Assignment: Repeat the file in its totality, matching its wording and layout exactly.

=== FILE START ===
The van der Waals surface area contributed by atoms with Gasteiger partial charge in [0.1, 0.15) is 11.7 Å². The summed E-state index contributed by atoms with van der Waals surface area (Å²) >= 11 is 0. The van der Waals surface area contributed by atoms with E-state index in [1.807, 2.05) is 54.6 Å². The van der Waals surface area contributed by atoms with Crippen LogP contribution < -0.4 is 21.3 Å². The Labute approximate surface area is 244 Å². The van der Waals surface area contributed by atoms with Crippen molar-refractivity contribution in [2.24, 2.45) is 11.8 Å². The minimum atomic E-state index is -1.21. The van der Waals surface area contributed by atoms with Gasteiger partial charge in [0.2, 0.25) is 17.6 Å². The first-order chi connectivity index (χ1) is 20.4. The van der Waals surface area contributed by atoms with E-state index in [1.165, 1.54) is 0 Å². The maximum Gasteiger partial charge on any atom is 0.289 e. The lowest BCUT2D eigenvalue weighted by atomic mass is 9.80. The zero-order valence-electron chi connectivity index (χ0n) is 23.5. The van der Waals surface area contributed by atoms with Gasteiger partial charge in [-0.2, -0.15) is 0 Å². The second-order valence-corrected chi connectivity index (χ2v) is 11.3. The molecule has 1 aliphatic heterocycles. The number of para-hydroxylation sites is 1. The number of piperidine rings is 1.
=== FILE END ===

The van der Waals surface area contributed by atoms with Gasteiger partial charge in [0.1, 0.15) is 11.7 Å². The summed E-state index contributed by atoms with van der Waals surface area (Å²) >= 11 is 0. The van der Waals surface area contributed by atoms with E-state index in [1.807, 2.05) is 54.6 Å². The van der Waals surface area contributed by atoms with Crippen LogP contribution < -0.4 is 21.3 Å². The Labute approximate surface area is 244 Å². The van der Waals surface area contributed by atoms with Crippen molar-refractivity contribution in [2.24, 2.45) is 11.8 Å². The minimum atomic E-state index is -1.21. The van der Waals surface area contributed by atoms with Gasteiger partial charge in [0.2, 0.25) is 17.6 Å². The first-order chi connectivity index (χ1) is 20.4. The van der Waals surface area contributed by atoms with E-state index in [1.165, 1.54) is 0 Å². The maximum Gasteiger partial charge on any atom is 0.289 e. The lowest BCUT2D eigenvalue weighted by atomic mass is 9.80. The zero-order valence-electron chi connectivity index (χ0n) is 23.5. The van der Waals surface area contributed by atoms with Gasteiger partial charge in [-0.2, -0.15) is 0 Å². The second-order valence-corrected chi connectivity index (χ2v) is 11.3. The molecule has 1 aliphatic heterocycles. The number of para-hydroxylation sites is 1. The number of piperidine rings is 1.